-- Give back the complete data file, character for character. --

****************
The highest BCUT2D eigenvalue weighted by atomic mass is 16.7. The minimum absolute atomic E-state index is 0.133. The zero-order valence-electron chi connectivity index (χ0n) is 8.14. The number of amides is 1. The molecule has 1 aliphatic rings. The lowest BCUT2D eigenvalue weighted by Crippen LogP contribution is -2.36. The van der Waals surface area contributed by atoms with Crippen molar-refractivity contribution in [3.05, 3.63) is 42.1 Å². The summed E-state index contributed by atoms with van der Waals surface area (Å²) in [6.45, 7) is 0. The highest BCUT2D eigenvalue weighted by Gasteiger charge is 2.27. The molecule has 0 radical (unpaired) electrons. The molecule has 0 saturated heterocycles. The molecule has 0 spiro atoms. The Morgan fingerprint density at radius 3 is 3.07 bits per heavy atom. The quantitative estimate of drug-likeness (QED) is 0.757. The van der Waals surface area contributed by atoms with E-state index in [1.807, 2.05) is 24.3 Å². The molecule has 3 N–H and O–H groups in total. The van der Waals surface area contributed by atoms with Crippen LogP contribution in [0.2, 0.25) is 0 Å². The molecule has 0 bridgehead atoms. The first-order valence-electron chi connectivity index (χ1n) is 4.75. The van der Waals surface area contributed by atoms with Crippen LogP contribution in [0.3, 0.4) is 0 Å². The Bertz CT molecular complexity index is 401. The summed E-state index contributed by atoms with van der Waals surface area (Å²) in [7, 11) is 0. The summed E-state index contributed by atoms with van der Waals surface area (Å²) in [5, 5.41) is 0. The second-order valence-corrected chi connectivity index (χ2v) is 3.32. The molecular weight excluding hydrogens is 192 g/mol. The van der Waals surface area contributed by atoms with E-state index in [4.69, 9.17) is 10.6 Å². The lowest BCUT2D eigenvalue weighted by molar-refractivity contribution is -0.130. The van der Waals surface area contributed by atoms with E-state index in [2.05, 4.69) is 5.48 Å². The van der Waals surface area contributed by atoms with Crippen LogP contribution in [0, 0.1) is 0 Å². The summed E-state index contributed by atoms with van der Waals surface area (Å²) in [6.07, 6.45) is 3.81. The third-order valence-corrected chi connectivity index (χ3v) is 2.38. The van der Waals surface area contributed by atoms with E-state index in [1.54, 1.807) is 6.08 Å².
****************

The highest BCUT2D eigenvalue weighted by atomic mass is 16.7. The minimum absolute atomic E-state index is 0.133. The zero-order valence-electron chi connectivity index (χ0n) is 8.14. The number of amides is 1. The molecule has 1 aliphatic rings. The lowest BCUT2D eigenvalue weighted by Crippen LogP contribution is -2.36. The van der Waals surface area contributed by atoms with Crippen molar-refractivity contribution in [3.05, 3.63) is 42.1 Å². The summed E-state index contributed by atoms with van der Waals surface area (Å²) in [6.45, 7) is 0. The highest BCUT2D eigenvalue weighted by Gasteiger charge is 2.27. The molecule has 0 radical (unpaired) electrons. The molecule has 0 saturated heterocycles. The molecule has 0 spiro atoms. The Morgan fingerprint density at radius 3 is 3.07 bits per heavy atom. The quantitative estimate of drug-likeness (QED) is 0.757. The van der Waals surface area contributed by atoms with E-state index in [1.807, 2.05) is 24.3 Å². The molecule has 3 N–H and O–H groups in total. The van der Waals surface area contributed by atoms with Crippen LogP contribution in [0.2, 0.25) is 0 Å². The molecule has 0 bridgehead atoms. The first-order valence-electron chi connectivity index (χ1n) is 4.75. The van der Waals surface area contributed by atoms with Crippen LogP contribution in [0.3, 0.4) is 0 Å². The Bertz CT molecular complexity index is 401. The summed E-state index contributed by atoms with van der Waals surface area (Å²) in [7, 11) is 0. The summed E-state index contributed by atoms with van der Waals surface area (Å²) in [5, 5.41) is 0. The second-order valence-corrected chi connectivity index (χ2v) is 3.32. The molecular weight excluding hydrogens is 192 g/mol. The van der Waals surface area contributed by atoms with E-state index in [4.69, 9.17) is 10.6 Å². The lowest BCUT2D eigenvalue weighted by molar-refractivity contribution is -0.130. The van der Waals surface area contributed by atoms with E-state index in [2.05, 4.69) is 5.48 Å². The van der Waals surface area contributed by atoms with Crippen LogP contribution in [0, 0.1) is 0 Å². The summed E-state index contributed by atoms with van der Waals surface area (Å²) in [6.07, 6.45) is 3.81. The third-order valence-corrected chi connectivity index (χ3v) is 2.38. The van der Waals surface area contributed by atoms with E-state index in [1.54, 1.807) is 6.08 Å².